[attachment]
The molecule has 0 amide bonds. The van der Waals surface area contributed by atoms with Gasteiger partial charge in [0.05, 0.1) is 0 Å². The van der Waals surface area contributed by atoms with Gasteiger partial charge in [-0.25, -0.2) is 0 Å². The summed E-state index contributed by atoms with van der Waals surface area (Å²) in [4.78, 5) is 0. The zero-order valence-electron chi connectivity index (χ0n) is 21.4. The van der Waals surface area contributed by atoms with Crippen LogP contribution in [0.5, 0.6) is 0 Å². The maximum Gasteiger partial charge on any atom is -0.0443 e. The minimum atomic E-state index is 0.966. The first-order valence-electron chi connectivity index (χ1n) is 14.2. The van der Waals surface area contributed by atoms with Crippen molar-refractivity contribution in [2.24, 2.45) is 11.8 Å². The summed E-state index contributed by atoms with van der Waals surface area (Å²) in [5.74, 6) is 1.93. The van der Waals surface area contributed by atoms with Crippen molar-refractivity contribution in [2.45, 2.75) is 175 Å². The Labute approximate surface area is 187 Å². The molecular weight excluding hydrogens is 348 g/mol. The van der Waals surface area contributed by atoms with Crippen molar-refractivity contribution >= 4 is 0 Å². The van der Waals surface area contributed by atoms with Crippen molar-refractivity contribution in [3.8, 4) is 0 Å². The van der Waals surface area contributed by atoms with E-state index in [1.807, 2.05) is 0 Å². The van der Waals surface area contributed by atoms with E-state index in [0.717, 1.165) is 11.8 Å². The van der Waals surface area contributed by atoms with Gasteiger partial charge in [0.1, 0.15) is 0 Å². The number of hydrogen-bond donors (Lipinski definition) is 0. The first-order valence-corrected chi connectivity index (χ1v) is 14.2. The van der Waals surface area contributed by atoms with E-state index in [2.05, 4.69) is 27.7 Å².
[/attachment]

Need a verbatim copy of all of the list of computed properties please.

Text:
The molecule has 0 amide bonds. The van der Waals surface area contributed by atoms with Gasteiger partial charge in [0.05, 0.1) is 0 Å². The van der Waals surface area contributed by atoms with Gasteiger partial charge in [-0.25, -0.2) is 0 Å². The summed E-state index contributed by atoms with van der Waals surface area (Å²) in [4.78, 5) is 0. The zero-order valence-electron chi connectivity index (χ0n) is 21.4. The van der Waals surface area contributed by atoms with Crippen LogP contribution in [0.5, 0.6) is 0 Å². The maximum Gasteiger partial charge on any atom is -0.0443 e. The minimum atomic E-state index is 0.966. The first-order valence-electron chi connectivity index (χ1n) is 14.2. The van der Waals surface area contributed by atoms with Crippen molar-refractivity contribution in [2.24, 2.45) is 11.8 Å². The summed E-state index contributed by atoms with van der Waals surface area (Å²) in [5.74, 6) is 1.93. The van der Waals surface area contributed by atoms with Crippen molar-refractivity contribution in [2.45, 2.75) is 175 Å². The Labute approximate surface area is 187 Å². The molecular weight excluding hydrogens is 348 g/mol. The van der Waals surface area contributed by atoms with Crippen molar-refractivity contribution >= 4 is 0 Å². The van der Waals surface area contributed by atoms with Crippen molar-refractivity contribution in [3.8, 4) is 0 Å². The van der Waals surface area contributed by atoms with E-state index in [1.807, 2.05) is 0 Å². The van der Waals surface area contributed by atoms with E-state index in [0.717, 1.165) is 11.8 Å². The van der Waals surface area contributed by atoms with Gasteiger partial charge in [0.1, 0.15) is 0 Å². The number of hydrogen-bond donors (Lipinski definition) is 0. The first-order valence-corrected chi connectivity index (χ1v) is 14.2. The van der Waals surface area contributed by atoms with E-state index in [2.05, 4.69) is 27.7 Å².